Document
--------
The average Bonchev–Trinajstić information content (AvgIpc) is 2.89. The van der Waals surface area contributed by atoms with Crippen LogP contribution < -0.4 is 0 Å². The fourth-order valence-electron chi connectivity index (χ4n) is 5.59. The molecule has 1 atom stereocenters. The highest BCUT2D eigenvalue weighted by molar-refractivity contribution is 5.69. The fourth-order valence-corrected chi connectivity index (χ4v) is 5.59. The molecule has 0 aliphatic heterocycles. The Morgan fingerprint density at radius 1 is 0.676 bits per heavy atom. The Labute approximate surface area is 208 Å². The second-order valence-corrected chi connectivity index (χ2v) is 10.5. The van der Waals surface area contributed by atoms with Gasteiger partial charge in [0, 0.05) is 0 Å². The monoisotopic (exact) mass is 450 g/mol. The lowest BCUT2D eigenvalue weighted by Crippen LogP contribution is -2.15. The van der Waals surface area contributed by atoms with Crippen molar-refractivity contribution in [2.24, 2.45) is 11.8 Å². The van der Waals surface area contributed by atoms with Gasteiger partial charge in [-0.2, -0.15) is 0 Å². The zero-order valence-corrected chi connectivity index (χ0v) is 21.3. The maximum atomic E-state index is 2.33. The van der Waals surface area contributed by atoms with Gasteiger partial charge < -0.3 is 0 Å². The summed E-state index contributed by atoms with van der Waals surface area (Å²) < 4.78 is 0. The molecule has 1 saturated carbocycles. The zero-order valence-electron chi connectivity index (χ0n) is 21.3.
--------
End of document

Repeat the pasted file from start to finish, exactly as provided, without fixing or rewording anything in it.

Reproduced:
The average Bonchev–Trinajstić information content (AvgIpc) is 2.89. The van der Waals surface area contributed by atoms with Crippen LogP contribution < -0.4 is 0 Å². The fourth-order valence-electron chi connectivity index (χ4n) is 5.59. The molecule has 1 atom stereocenters. The highest BCUT2D eigenvalue weighted by molar-refractivity contribution is 5.69. The fourth-order valence-corrected chi connectivity index (χ4v) is 5.59. The molecule has 0 aliphatic heterocycles. The Morgan fingerprint density at radius 1 is 0.676 bits per heavy atom. The Labute approximate surface area is 208 Å². The second-order valence-corrected chi connectivity index (χ2v) is 10.5. The van der Waals surface area contributed by atoms with Gasteiger partial charge in [0, 0.05) is 0 Å². The monoisotopic (exact) mass is 450 g/mol. The lowest BCUT2D eigenvalue weighted by Crippen LogP contribution is -2.15. The van der Waals surface area contributed by atoms with Crippen molar-refractivity contribution in [2.24, 2.45) is 11.8 Å². The van der Waals surface area contributed by atoms with Gasteiger partial charge in [-0.2, -0.15) is 0 Å². The zero-order valence-corrected chi connectivity index (χ0v) is 21.3. The maximum atomic E-state index is 2.33. The van der Waals surface area contributed by atoms with Gasteiger partial charge < -0.3 is 0 Å². The summed E-state index contributed by atoms with van der Waals surface area (Å²) < 4.78 is 0. The molecule has 1 saturated carbocycles. The zero-order valence-electron chi connectivity index (χ0n) is 21.3.